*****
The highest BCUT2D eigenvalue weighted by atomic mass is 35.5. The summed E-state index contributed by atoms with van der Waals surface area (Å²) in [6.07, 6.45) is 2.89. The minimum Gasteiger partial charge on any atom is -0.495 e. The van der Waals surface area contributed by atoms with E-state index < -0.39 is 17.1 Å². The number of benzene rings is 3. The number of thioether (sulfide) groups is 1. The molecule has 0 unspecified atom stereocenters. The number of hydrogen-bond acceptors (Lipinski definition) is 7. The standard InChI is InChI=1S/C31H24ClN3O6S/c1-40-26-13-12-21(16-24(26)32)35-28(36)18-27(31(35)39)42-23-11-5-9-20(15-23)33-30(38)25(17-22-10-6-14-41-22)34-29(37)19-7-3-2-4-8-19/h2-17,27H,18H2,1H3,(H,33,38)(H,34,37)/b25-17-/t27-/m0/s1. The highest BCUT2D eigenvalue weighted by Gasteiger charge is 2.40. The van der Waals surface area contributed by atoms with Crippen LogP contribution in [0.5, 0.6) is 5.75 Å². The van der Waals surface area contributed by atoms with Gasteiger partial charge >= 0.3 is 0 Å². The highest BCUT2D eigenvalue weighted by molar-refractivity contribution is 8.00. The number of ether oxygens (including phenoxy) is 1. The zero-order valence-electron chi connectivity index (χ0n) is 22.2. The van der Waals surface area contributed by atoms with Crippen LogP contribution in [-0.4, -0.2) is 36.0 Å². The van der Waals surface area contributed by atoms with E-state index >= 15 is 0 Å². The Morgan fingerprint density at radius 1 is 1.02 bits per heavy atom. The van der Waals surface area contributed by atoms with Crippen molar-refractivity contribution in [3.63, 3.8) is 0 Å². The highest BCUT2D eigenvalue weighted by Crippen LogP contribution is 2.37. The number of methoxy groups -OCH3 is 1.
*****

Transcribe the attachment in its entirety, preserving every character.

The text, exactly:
The highest BCUT2D eigenvalue weighted by atomic mass is 35.5. The summed E-state index contributed by atoms with van der Waals surface area (Å²) in [6.07, 6.45) is 2.89. The minimum Gasteiger partial charge on any atom is -0.495 e. The van der Waals surface area contributed by atoms with E-state index < -0.39 is 17.1 Å². The number of benzene rings is 3. The number of thioether (sulfide) groups is 1. The molecule has 0 unspecified atom stereocenters. The number of hydrogen-bond acceptors (Lipinski definition) is 7. The standard InChI is InChI=1S/C31H24ClN3O6S/c1-40-26-13-12-21(16-24(26)32)35-28(36)18-27(31(35)39)42-23-11-5-9-20(15-23)33-30(38)25(17-22-10-6-14-41-22)34-29(37)19-7-3-2-4-8-19/h2-17,27H,18H2,1H3,(H,33,38)(H,34,37)/b25-17-/t27-/m0/s1. The highest BCUT2D eigenvalue weighted by Gasteiger charge is 2.40. The van der Waals surface area contributed by atoms with Crippen LogP contribution in [0.5, 0.6) is 5.75 Å². The van der Waals surface area contributed by atoms with Gasteiger partial charge >= 0.3 is 0 Å². The highest BCUT2D eigenvalue weighted by molar-refractivity contribution is 8.00. The number of ether oxygens (including phenoxy) is 1. The zero-order valence-electron chi connectivity index (χ0n) is 22.2. The van der Waals surface area contributed by atoms with Crippen LogP contribution in [-0.4, -0.2) is 36.0 Å². The van der Waals surface area contributed by atoms with E-state index >= 15 is 0 Å². The Morgan fingerprint density at radius 1 is 1.02 bits per heavy atom. The van der Waals surface area contributed by atoms with Crippen molar-refractivity contribution in [3.63, 3.8) is 0 Å². The highest BCUT2D eigenvalue weighted by Crippen LogP contribution is 2.37. The number of methoxy groups -OCH3 is 1.